get one's goat (1906)

George Thompson george.thompson at NYU.EDU
Mon Oct 6 14:49:48 UTC 2014

I may be the only horse-player here, so perhaps no one else watched the
telecast of the featured stakes races from Keeneland this past Saturday.
During the broadcast there was a bit about an elder-horse community for
retired thoroughbreds, including a brief glimpse of a stall occupied by a
horse and his two pet goats.


On Fri, Oct 3, 2014 at 7:16 PM, ADSGarson O'Toole <adsgarsonotoole at
> wrote:

> "Douglas G. Wilson wrote:
> > I presented my notion and reviewed a few examples here in 2005:
> >
> >
> Intriguing analysis, Doug. Further below is a 1900 citation for a goat
> viewed as a good luck charm for horses.
> [Begin excerpt from Douglas G. Wilson's analysis]
> Review of the handy on-line newspapers shows that the "goat" in "get
> one's goat" was not strictly confined to this fixed expression, which
> is probably favored by alliteration.
> One's "goat" is apparently more or less one's composure or self-confidence.
> My current speculation is that the original reference was to a
> (metaphoric) mascot (in the old sense of good-luck charm, the opposite
> of jinx or hoodoo). Many sports teams apparently had goat mascots. The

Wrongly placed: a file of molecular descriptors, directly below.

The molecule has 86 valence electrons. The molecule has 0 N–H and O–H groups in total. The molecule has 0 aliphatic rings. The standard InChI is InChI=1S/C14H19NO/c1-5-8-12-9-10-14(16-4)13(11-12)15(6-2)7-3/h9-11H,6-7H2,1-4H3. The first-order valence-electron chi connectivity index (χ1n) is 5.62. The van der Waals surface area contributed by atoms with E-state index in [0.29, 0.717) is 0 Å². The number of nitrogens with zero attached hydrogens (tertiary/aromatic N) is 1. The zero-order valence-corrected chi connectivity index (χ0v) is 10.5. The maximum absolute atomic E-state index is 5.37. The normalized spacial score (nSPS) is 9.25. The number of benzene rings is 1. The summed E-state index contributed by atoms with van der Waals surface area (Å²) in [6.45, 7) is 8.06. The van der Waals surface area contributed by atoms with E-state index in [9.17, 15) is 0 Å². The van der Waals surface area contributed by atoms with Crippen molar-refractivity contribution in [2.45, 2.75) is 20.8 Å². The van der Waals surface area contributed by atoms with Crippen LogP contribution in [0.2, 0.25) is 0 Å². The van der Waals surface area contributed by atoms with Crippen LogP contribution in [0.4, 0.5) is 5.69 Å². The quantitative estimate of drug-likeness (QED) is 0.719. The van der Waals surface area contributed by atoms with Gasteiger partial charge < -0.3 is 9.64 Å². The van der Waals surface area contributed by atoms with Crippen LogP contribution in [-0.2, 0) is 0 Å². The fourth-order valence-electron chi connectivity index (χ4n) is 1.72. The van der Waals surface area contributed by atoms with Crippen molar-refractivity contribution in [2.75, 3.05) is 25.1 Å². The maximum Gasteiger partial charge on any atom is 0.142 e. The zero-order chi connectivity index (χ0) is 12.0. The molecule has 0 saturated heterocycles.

> story about race-horses having goat companions is apparently true.
> [End excerpt from Douglas G. Wilson's analysis]
> Here is a citation with a goat kept by a stable hand.
> Periodical: The Sketch
> Date: August 29, 1900
> Section: The World of Sport
> Article: Racing Notes
> Page 252
> [Begin excerpt]
> Stablelads are all fond of cats, and many of them like to have a goat
> on the premises. I know of one trainer who lost his goat and could not
> win a race of any sort until he got another one. He to this day,
> believes that the death of the goat brought him a long run of bad
> luck. Trainers and racing-men generally are highly charged with
> superstition.
> [End excerpt]
> Garson
> ------------------------------------------------------------
> The American Dialect Society -

George A. Thompson
The Guy Who Still Looks Stuff Up in Books.
Author of A Documentary History of "The African Theatre", Northwestern
Univ. Pr., 1998..

The American Dialect Society -

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